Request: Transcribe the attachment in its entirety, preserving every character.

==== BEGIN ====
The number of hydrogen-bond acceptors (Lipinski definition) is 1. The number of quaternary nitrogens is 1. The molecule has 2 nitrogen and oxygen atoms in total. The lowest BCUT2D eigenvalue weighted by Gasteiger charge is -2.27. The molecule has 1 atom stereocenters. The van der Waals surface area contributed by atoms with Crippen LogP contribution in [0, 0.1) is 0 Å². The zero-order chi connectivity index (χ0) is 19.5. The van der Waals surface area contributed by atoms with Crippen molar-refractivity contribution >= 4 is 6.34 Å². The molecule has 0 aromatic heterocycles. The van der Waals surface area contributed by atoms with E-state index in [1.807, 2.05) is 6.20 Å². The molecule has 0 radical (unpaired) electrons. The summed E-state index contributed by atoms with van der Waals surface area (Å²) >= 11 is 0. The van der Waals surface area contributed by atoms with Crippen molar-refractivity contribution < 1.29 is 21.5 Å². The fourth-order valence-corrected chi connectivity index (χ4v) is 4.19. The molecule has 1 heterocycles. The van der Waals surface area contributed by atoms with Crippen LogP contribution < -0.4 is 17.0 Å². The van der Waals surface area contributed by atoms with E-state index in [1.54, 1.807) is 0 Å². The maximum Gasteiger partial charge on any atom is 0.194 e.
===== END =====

The number of hydrogen-bond acceptors (Lipinski definition) is 1. The number of quaternary nitrogens is 1. The molecule has 2 nitrogen and oxygen atoms in total. The lowest BCUT2D eigenvalue weighted by Gasteiger charge is -2.27. The molecule has 1 atom stereocenters. The van der Waals surface area contributed by atoms with Crippen LogP contribution in [0, 0.1) is 0 Å². The zero-order chi connectivity index (χ0) is 19.5. The van der Waals surface area contributed by atoms with Crippen molar-refractivity contribution >= 4 is 6.34 Å². The molecule has 0 aromatic heterocycles. The van der Waals surface area contributed by atoms with E-state index in [1.807, 2.05) is 6.20 Å². The molecule has 0 radical (unpaired) electrons. The summed E-state index contributed by atoms with van der Waals surface area (Å²) >= 11 is 0. The van der Waals surface area contributed by atoms with Crippen molar-refractivity contribution < 1.29 is 21.5 Å². The fourth-order valence-corrected chi connectivity index (χ4v) is 4.19. The molecule has 1 heterocycles. The van der Waals surface area contributed by atoms with Crippen LogP contribution < -0.4 is 17.0 Å². The van der Waals surface area contributed by atoms with E-state index in [1.54, 1.807) is 0 Å². The maximum Gasteiger partial charge on any atom is 0.194 e.